GLOBAL - Most European pension funds have a "blinkered view" of their risks, according to a survey by the EDHEC Risk Institute.

EDHEC's survey found that accounting risk - the volatility from the pension fund in the sponsor's books - is managed by only 33% of respondents, while more than half ignore sponsor risk, or the risk of a bankrupt sponsor leaving a pension fund with deficits.

The survey also found that most schemes in Europe fail to assess the adequacy of their asset liability modelling, which could lead to "sub-optimal decisions being taken again and again", EDHEC said.

Samuel Sender, applied research manager at the institute, said the first challenge for a pension fund was meeting its liability by hedging it away, fully or partially.

The survey showed the liability-hedging portfolio at 45% of pension funds was "modelled imprecisely".

The second challenge, he said, was to gain access to performance through optimal diversification within and between asset classes.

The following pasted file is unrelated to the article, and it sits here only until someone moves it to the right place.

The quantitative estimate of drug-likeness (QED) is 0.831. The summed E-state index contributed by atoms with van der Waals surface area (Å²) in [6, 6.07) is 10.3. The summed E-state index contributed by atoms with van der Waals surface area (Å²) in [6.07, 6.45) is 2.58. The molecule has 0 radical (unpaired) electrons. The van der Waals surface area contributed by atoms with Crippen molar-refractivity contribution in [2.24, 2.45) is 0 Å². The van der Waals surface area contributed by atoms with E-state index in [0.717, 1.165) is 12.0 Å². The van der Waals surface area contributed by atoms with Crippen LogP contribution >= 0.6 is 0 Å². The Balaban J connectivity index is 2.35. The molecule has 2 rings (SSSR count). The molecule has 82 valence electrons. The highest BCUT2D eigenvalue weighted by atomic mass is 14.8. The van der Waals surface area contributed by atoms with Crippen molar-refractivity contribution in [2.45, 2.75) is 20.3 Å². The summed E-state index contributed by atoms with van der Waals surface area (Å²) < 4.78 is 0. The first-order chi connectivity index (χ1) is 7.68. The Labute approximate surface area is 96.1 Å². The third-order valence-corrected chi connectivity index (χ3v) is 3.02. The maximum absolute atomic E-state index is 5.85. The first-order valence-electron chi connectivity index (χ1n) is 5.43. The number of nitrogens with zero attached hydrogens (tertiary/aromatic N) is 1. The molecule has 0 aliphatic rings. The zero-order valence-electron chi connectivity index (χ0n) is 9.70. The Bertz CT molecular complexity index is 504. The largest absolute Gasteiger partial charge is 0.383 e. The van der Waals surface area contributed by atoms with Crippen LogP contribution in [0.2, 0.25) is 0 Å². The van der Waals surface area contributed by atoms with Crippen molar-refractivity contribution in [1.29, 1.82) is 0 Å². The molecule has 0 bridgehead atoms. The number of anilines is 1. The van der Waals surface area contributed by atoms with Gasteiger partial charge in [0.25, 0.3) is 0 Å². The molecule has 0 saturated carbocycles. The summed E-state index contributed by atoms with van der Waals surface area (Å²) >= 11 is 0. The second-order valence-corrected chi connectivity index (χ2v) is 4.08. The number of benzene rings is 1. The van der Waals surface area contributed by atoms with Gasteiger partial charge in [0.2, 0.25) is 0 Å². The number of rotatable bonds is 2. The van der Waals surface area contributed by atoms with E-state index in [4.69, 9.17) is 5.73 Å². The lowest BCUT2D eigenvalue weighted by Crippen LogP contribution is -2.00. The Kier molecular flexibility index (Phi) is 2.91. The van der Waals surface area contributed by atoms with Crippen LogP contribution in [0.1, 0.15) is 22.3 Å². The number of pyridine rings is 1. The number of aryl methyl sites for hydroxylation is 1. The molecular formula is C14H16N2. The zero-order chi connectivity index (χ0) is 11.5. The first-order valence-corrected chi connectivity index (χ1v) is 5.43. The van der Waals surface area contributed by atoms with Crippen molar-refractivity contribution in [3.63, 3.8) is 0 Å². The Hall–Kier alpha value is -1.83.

EDHEC's survey found that most respondents currently use market indices to define investment funds' benchmarks, even though "market indices are weighted by capitalisation and are known to be highly inefficient".

The last challenge, according to Sender, is for pension funds to respect their minimum funding ratios by insuring away risks.

EDHEC said nearly a third of respondents used risk-controlled investing (RCI) strategies to manage prudential constraints, whereas more than half (56%) use economic/regulatory capital.

"Like RCI, economic capital relies on the measure of a risk budget and of a surplus," the institute said.

"Economic capital, however, involves a discretionary, rather than rule-based, investment strategy, and possible delays."